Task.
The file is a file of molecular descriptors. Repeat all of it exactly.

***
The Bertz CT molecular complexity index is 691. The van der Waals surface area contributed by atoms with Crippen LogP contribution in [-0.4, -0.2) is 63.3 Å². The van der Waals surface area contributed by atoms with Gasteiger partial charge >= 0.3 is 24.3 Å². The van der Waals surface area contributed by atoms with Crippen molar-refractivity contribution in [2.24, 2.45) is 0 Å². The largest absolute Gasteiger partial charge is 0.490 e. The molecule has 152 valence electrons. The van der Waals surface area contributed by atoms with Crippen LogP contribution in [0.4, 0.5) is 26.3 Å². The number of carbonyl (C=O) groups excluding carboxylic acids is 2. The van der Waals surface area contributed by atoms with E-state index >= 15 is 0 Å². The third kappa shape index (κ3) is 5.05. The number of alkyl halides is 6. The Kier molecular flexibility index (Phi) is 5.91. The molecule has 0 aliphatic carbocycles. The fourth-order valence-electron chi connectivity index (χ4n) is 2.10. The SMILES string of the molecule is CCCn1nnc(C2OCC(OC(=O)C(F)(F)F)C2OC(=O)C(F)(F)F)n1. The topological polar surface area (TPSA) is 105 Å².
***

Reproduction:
The Bertz CT molecular complexity index is 691. The van der Waals surface area contributed by atoms with Crippen LogP contribution in [-0.4, -0.2) is 63.3 Å². The van der Waals surface area contributed by atoms with Gasteiger partial charge >= 0.3 is 24.3 Å². The van der Waals surface area contributed by atoms with Crippen molar-refractivity contribution in [2.24, 2.45) is 0 Å². The largest absolute Gasteiger partial charge is 0.490 e. The molecule has 152 valence electrons. The van der Waals surface area contributed by atoms with Crippen LogP contribution in [0.4, 0.5) is 26.3 Å². The number of carbonyl (C=O) groups excluding carboxylic acids is 2. The van der Waals surface area contributed by atoms with E-state index >= 15 is 0 Å². The third kappa shape index (κ3) is 5.05. The number of alkyl halides is 6. The Kier molecular flexibility index (Phi) is 5.91. The molecule has 0 aliphatic carbocycles. The fourth-order valence-electron chi connectivity index (χ4n) is 2.10. The SMILES string of the molecule is CCCn1nnc(C2OCC(OC(=O)C(F)(F)F)C2OC(=O)C(F)(F)F)n1. The topological polar surface area (TPSA) is 105 Å².